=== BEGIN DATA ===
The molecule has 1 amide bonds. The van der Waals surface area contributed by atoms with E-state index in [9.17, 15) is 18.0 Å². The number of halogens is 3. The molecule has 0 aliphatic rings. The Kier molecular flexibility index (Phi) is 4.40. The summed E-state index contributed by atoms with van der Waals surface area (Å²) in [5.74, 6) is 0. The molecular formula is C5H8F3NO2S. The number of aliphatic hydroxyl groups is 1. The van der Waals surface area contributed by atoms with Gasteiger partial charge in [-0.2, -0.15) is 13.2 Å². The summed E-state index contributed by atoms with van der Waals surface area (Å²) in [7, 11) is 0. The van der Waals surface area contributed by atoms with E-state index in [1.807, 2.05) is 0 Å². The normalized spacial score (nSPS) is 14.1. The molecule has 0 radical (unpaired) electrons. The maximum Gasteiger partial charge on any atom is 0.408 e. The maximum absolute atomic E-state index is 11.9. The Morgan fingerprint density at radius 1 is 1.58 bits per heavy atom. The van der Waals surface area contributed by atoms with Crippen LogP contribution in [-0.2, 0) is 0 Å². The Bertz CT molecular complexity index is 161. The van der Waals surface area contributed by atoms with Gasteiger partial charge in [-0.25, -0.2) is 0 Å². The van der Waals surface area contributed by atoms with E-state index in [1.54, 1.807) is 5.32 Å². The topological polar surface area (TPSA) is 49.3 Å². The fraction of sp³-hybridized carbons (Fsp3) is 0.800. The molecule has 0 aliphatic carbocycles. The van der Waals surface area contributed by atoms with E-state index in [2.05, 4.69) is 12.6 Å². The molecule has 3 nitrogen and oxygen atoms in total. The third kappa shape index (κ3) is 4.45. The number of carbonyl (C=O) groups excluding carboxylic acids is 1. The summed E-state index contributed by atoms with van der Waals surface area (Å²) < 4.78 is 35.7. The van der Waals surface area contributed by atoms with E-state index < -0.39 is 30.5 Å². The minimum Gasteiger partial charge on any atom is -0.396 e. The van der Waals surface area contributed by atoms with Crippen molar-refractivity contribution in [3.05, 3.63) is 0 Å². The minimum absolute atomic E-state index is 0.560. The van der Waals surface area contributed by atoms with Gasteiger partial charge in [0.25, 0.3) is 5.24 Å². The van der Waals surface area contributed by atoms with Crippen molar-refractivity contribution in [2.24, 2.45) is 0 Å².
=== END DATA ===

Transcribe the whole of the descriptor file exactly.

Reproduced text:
The molecule has 1 amide bonds. The van der Waals surface area contributed by atoms with E-state index in [9.17, 15) is 18.0 Å². The number of halogens is 3. The molecule has 0 aliphatic rings. The Kier molecular flexibility index (Phi) is 4.40. The summed E-state index contributed by atoms with van der Waals surface area (Å²) in [5.74, 6) is 0. The molecular formula is C5H8F3NO2S. The number of aliphatic hydroxyl groups is 1. The van der Waals surface area contributed by atoms with Gasteiger partial charge in [-0.2, -0.15) is 13.2 Å². The summed E-state index contributed by atoms with van der Waals surface area (Å²) in [7, 11) is 0. The van der Waals surface area contributed by atoms with E-state index in [1.807, 2.05) is 0 Å². The normalized spacial score (nSPS) is 14.1. The molecule has 0 radical (unpaired) electrons. The maximum Gasteiger partial charge on any atom is 0.408 e. The maximum absolute atomic E-state index is 11.9. The Morgan fingerprint density at radius 1 is 1.58 bits per heavy atom. The van der Waals surface area contributed by atoms with Crippen LogP contribution in [-0.2, 0) is 0 Å². The Bertz CT molecular complexity index is 161. The van der Waals surface area contributed by atoms with Gasteiger partial charge in [-0.25, -0.2) is 0 Å². The van der Waals surface area contributed by atoms with E-state index in [1.54, 1.807) is 5.32 Å². The topological polar surface area (TPSA) is 49.3 Å². The fraction of sp³-hybridized carbons (Fsp3) is 0.800. The molecule has 0 aliphatic carbocycles. The van der Waals surface area contributed by atoms with E-state index in [2.05, 4.69) is 12.6 Å². The molecule has 3 nitrogen and oxygen atoms in total. The third kappa shape index (κ3) is 4.45. The number of carbonyl (C=O) groups excluding carboxylic acids is 1. The summed E-state index contributed by atoms with van der Waals surface area (Å²) < 4.78 is 35.7. The van der Waals surface area contributed by atoms with E-state index < -0.39 is 30.5 Å². The minimum Gasteiger partial charge on any atom is -0.396 e. The van der Waals surface area contributed by atoms with Crippen molar-refractivity contribution in [3.05, 3.63) is 0 Å². The minimum absolute atomic E-state index is 0.560. The van der Waals surface area contributed by atoms with Gasteiger partial charge in [0.25, 0.3) is 5.24 Å². The van der Waals surface area contributed by atoms with Crippen molar-refractivity contribution in [2.24, 2.45) is 0 Å².